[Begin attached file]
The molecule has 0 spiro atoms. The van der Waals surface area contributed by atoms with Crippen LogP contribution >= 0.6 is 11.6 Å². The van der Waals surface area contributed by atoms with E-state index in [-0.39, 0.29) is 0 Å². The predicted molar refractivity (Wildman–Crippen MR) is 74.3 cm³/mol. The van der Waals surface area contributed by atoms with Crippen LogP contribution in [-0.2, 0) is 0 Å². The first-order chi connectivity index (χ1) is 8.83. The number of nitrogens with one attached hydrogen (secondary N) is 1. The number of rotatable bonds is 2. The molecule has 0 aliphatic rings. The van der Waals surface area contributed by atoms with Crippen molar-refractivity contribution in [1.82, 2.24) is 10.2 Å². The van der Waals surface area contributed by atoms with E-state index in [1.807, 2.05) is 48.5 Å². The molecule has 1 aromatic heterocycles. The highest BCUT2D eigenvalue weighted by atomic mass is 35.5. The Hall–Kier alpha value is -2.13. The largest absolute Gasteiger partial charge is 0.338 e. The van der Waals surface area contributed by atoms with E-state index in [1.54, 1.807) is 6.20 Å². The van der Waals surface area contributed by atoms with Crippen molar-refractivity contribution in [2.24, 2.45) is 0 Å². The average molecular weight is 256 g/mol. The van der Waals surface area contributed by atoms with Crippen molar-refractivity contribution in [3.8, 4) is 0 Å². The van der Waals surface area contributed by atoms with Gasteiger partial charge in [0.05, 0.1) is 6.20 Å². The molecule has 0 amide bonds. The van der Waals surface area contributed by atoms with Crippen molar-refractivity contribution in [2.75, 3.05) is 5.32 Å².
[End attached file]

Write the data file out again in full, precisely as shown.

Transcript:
The molecule has 0 spiro atoms. The van der Waals surface area contributed by atoms with Crippen LogP contribution >= 0.6 is 11.6 Å². The van der Waals surface area contributed by atoms with E-state index in [-0.39, 0.29) is 0 Å². The predicted molar refractivity (Wildman–Crippen MR) is 74.3 cm³/mol. The van der Waals surface area contributed by atoms with Crippen LogP contribution in [-0.2, 0) is 0 Å². The first-order chi connectivity index (χ1) is 8.83. The number of nitrogens with one attached hydrogen (secondary N) is 1. The number of rotatable bonds is 2. The molecule has 0 aliphatic rings. The van der Waals surface area contributed by atoms with Crippen molar-refractivity contribution in [1.82, 2.24) is 10.2 Å². The van der Waals surface area contributed by atoms with E-state index in [1.807, 2.05) is 48.5 Å². The molecule has 1 aromatic heterocycles. The highest BCUT2D eigenvalue weighted by atomic mass is 35.5. The Hall–Kier alpha value is -2.13. The largest absolute Gasteiger partial charge is 0.338 e. The van der Waals surface area contributed by atoms with E-state index in [1.54, 1.807) is 6.20 Å². The van der Waals surface area contributed by atoms with Crippen molar-refractivity contribution in [2.24, 2.45) is 0 Å². The average molecular weight is 256 g/mol. The van der Waals surface area contributed by atoms with Crippen molar-refractivity contribution in [3.8, 4) is 0 Å². The van der Waals surface area contributed by atoms with Gasteiger partial charge in [0.05, 0.1) is 6.20 Å². The molecule has 0 amide bonds. The van der Waals surface area contributed by atoms with Crippen molar-refractivity contribution in [2.75, 3.05) is 5.32 Å².